• Before I knew this rule, I had tried doubling a recipe for ginger marmalade (which goes great on a baked brie). It didn’t set properly, so I threw it in the freezer just in case and used it as a cooking sauce for chicken.
  • Always use new lids. You can reuse jars and the metal rims, but you must use a new lid each time. If you reuse a lid, the wax ring has already been used once and may not properly seal when used a second time.
  • Sterilizing the jars is optional. A lot of recipes have you sterilizing the jars as step one. However, research has found that if the filled jars are processed for at least ten minutes, then any bacterial contaminants in the jar are killed off. If the recipe calls for the food to be processed for five minutes, you can generally double that to ten minutes with no effect on the food. If sterilizing the jars is something you want to do for that extra feeling of safety, definitely feel free to do so.
  • Test the lids the next morning. After everything has fully cooled, test the lids in the morning to ensure a proper seal has formed. First is a visual inspection; the lids should be slightly curved inward due to a lack of air in the jars. Second is a manual inspection. Remove the rings and gently try to lift the lid off. If it’s stuck in place, it’s properly sealed. If the lid comes off easily, then the jar did not seal. Any unsealed jars should be put in the fridge and consumed promptly.
  • Remove the rings when storing the jars. It’s generally recommended to store the jars without the rings. They could rust and adhere to the lid, or they could be holding the lid down in a way that makes it look like it’s sealed when it’s not. To be honest, I’m not the best with following this rule. I have, however, once gone to open a jar and after taking the ring off, discovered that the jar had never properly sealed and the ring was holding it in place. I had to throw out the contents of that jar, just in case.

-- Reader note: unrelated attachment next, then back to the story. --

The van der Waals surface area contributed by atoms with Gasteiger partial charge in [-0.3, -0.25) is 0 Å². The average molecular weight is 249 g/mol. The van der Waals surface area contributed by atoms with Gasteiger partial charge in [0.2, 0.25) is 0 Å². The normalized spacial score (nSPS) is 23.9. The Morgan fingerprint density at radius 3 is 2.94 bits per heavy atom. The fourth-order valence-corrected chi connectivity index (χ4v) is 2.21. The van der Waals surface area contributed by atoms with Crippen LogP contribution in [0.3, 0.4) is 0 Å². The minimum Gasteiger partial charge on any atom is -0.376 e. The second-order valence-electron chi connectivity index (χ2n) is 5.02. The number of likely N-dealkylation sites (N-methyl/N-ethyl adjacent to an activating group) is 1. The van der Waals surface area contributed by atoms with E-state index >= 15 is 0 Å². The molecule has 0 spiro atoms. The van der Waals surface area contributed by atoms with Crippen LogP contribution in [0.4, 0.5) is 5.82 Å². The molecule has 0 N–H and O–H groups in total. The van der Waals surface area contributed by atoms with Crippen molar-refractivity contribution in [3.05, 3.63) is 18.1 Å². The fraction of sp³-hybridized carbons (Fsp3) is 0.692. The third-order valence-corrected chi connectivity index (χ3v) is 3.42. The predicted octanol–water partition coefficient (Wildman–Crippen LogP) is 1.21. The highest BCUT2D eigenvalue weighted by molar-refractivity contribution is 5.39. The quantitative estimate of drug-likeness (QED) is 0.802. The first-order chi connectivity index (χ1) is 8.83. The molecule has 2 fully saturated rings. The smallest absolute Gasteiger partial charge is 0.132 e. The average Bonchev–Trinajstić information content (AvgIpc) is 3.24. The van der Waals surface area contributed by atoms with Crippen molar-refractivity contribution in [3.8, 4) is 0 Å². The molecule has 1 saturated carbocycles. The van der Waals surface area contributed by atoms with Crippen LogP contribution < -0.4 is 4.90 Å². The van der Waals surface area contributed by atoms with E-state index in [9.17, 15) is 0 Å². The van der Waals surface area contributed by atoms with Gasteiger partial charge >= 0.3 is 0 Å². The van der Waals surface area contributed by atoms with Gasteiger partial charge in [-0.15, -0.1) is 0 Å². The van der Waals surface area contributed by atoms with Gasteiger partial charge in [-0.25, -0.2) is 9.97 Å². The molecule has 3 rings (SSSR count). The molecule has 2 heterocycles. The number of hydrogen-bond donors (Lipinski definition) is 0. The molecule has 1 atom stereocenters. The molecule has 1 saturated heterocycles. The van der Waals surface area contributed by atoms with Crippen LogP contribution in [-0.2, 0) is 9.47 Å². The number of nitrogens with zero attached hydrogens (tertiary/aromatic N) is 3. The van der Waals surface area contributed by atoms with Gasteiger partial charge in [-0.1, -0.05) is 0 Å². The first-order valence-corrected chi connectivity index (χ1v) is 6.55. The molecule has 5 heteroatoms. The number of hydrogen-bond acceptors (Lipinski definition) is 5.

Equipment You Need to Can

  • Water bath canner, if wanting to do water bath canning
  • Pressure canner, if wanting to do pressure canning
  • Mason jars
    • You can order these on Amazon in the sizes you want, but I’ve found they’re usually cheaper at grocery stores, Canadian Tire, and Walmart
    • Jars can be reused as long as they are not cracked or chipped, so you can even sometimes find them at yard sales
    • You should not re-use pasta sauce jars or other similar jars, even if they say the word “mason” on them, since they may not be true mason jars and might crack during processing
  • Metal rings
    • New jars come with metal rings, but when you start re-using jars you might need additional rings in case some get lost or become damaged
    • Again, you could order these on Amazon, but they’re usually cheaper in grocery stores, Canadian Tire, and Walmart
  • Lids
    • New jars come with new lids, so you need these when you’re re-using jars and have discarded old lids
    • Again, you could order these on Amazon, but they’re usually cheaper in grocery stores, Canadian Tire, and Walmart
  • Jar-lifter
  • Digital Scale
    • Most recipes give measurements in weight, as that’s the most accurate
  • Optional equipment